by Miriam Sagan
Abandoned on a garbage dump,
My mother adopted it
In a fit of coming and going kindness.
But then we left for the weekend,
Boarded the kitten at the vet.
By the time we returned, he could not stand or eat.
My father, the Freudian, diagnosed
Acute maternal abandonment,
Nursed the kitten back to health
By grooming him for hours
With a warm damp washcloth
And spoon-feeding him baby food from a jar.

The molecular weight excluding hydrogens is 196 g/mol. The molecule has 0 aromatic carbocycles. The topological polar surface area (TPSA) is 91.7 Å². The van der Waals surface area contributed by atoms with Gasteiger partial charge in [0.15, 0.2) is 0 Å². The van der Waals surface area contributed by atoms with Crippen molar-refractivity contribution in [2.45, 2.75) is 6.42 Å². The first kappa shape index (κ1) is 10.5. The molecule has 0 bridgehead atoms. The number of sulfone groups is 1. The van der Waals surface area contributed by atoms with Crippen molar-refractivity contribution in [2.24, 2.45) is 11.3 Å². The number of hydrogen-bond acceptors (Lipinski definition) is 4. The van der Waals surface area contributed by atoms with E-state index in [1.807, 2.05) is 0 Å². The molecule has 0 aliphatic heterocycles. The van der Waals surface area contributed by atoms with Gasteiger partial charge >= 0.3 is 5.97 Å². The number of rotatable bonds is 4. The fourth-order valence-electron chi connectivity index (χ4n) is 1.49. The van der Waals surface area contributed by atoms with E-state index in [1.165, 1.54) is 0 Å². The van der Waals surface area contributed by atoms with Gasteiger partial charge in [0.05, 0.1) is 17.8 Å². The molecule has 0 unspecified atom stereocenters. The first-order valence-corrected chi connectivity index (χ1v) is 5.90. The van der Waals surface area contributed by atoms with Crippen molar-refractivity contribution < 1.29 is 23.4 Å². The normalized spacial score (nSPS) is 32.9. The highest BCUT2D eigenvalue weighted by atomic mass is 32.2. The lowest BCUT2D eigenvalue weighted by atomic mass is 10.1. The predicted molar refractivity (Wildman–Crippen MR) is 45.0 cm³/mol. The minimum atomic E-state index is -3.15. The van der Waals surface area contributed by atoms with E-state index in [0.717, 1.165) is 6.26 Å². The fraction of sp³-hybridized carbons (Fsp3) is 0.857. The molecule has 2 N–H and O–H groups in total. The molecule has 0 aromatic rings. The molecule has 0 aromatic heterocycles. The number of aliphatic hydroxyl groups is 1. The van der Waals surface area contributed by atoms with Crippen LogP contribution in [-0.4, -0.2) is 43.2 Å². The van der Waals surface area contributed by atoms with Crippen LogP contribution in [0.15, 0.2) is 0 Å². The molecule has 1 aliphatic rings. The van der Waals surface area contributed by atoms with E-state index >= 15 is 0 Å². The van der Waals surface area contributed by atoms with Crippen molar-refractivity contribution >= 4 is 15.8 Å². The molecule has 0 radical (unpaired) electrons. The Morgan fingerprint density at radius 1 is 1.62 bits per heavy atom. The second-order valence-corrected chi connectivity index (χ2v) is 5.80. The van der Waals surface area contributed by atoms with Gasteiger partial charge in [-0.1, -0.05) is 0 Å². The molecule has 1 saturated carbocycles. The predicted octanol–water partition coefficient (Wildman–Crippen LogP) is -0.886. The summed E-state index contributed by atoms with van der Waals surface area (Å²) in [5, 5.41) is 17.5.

These stories make us seem compassionate
But really we were the usual checkerboard
Of kindness and self-engrossment.
Still, the cat grew into a large tiger-stripe named Dylan.
In later years he had friends,
Two other orange cats who’d come
And wait for him on the back porch.
My sister called them “the orange cat club”:
One had three legs, the other lacked an eye,
And Dylan—for him
Bi-polar would have been an understatement
In describing his lifelong erratic behavior.
They’d slink out, three orange cats in the night,
Tigers bleached by moonlight till they blended
Into grass and shadow.
Copyright © 2001 by Miriam Sagan.